Consumers’ privacy rights were also in global privacy news when, on July 16, 2020, the Court of Justice of the European Union (CJEU) invalidated the Privacy Shield framework, one of three mechanisms that facilitates the transfer of personal data from the European Union to the United States.  The European Court found the framework does not sufficiently protect EU personal data from access and use by U.S. public authorities pursuant to U.S. national security and surveillance laws because those laws do not include the safeguards required to meet EU data protection principles concerning proportionality (e.g., collection is not limited to what is necessary, no limitations with respect to non-U.S. persons) and fail to provide EU citizens with adequate avenues of redress.  Among other things, the Court held that Privacy Shield’s Ombudsperson is not sufficiently independent and is unable to adopt decisions that bind U.S. intelligence services.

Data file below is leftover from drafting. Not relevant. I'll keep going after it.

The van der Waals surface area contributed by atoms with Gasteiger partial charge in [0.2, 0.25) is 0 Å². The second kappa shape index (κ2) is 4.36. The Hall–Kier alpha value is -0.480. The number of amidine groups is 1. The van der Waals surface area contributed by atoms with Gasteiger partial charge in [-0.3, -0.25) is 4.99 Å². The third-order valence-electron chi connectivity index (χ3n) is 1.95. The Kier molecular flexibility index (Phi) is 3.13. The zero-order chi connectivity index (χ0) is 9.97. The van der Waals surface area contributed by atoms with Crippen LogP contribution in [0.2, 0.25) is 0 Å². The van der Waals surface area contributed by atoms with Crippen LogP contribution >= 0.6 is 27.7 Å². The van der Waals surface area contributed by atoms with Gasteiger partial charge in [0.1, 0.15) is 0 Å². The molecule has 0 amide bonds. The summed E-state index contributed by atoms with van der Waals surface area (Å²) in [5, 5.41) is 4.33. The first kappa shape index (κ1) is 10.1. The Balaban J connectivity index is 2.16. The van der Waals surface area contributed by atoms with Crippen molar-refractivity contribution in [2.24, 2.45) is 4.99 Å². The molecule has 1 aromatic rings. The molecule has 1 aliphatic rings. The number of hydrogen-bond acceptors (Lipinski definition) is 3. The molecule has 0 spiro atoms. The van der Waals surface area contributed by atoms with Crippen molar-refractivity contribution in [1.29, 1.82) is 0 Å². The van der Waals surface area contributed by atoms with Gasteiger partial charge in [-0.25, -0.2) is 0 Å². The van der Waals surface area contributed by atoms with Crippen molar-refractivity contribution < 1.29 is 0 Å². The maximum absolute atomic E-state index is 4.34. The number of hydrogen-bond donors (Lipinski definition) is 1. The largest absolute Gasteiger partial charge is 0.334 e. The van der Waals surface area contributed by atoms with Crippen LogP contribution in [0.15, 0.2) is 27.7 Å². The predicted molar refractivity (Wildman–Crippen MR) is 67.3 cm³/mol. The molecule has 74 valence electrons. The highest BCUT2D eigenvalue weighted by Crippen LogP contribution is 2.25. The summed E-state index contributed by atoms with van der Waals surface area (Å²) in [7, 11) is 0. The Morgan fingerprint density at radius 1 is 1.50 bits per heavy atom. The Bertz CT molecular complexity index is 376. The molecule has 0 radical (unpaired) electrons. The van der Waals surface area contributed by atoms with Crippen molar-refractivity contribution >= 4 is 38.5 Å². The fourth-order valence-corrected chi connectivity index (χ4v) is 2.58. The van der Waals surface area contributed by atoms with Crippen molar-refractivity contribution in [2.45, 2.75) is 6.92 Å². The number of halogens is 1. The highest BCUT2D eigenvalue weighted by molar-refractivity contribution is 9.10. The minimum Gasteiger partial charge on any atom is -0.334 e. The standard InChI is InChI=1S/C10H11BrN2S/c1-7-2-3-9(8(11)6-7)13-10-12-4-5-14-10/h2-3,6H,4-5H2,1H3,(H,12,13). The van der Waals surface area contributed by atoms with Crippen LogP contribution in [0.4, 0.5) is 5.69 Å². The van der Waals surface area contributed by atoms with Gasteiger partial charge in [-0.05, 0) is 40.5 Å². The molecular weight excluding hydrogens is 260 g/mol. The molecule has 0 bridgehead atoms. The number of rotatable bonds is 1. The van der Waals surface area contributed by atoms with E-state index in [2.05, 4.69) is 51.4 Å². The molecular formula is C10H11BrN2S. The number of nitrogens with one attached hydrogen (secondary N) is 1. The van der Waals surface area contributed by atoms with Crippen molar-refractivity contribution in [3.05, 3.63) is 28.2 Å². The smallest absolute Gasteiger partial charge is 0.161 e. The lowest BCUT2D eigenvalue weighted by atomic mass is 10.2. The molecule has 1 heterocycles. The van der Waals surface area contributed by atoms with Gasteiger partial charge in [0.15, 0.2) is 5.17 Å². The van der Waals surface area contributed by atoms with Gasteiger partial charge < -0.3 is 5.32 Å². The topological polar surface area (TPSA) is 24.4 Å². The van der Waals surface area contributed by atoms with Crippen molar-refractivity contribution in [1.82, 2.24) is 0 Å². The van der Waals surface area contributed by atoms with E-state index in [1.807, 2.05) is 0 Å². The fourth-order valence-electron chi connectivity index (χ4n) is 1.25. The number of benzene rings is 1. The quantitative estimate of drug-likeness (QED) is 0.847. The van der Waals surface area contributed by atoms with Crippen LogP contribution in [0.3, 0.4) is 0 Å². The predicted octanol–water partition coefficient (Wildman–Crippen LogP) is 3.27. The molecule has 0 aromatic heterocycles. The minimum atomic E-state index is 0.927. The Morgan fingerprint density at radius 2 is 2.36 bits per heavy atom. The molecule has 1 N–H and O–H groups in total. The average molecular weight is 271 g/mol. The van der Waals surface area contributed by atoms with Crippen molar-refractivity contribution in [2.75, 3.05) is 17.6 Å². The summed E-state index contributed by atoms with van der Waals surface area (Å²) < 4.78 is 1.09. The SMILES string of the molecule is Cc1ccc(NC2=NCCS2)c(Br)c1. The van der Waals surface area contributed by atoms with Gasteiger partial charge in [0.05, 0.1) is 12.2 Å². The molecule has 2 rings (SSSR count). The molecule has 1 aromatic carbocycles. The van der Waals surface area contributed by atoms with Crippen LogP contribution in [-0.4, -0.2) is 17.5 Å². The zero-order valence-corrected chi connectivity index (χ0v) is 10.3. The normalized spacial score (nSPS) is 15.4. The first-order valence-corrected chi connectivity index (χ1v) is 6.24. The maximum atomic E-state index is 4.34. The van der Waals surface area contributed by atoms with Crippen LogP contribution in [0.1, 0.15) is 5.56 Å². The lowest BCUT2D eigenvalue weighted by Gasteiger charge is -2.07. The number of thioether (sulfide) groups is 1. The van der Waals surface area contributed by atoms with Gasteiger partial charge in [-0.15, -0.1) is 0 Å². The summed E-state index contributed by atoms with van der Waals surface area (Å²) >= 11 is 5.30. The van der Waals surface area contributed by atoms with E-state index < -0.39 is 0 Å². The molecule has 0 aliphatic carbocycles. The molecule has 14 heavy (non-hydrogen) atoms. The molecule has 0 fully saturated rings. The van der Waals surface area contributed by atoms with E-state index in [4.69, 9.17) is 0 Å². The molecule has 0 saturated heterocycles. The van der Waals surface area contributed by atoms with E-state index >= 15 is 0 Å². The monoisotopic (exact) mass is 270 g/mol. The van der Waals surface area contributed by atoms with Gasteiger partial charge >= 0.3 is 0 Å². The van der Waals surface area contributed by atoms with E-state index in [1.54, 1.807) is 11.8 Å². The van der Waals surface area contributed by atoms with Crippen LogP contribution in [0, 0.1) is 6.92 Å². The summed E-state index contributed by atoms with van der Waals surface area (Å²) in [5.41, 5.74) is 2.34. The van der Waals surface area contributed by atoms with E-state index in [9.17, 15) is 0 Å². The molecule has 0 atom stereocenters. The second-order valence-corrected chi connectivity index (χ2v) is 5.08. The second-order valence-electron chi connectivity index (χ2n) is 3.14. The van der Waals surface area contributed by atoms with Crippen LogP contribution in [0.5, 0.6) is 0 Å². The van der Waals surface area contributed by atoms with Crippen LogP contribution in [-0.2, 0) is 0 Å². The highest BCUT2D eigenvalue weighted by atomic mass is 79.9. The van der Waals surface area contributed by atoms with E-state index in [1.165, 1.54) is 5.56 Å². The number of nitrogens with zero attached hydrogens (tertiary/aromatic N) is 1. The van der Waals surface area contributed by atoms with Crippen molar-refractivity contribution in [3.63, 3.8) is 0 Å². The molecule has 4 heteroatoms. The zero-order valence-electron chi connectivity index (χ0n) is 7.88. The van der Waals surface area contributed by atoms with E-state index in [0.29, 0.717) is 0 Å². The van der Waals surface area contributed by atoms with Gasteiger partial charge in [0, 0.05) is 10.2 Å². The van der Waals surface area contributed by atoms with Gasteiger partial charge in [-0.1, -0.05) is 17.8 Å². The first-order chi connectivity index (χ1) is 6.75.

The Court’s decision also affects another commonly-used data transfer mechanism, the use of Standard Contractual Clauses (SCCs).  While the use of SCCs was generally upheld, the Court nevertheless noted the use of SCCs requires companies to verify, prior to transfer, whether the country to which EU personal data is being transferred offers a level of data protection that is essentially equivalent to that of the EU.  This assessment is an ongoing requirement. Compliance may be harder to achieve for U.S. companies based on the European Court’s concerns regarding U.S. government access to EU personal data.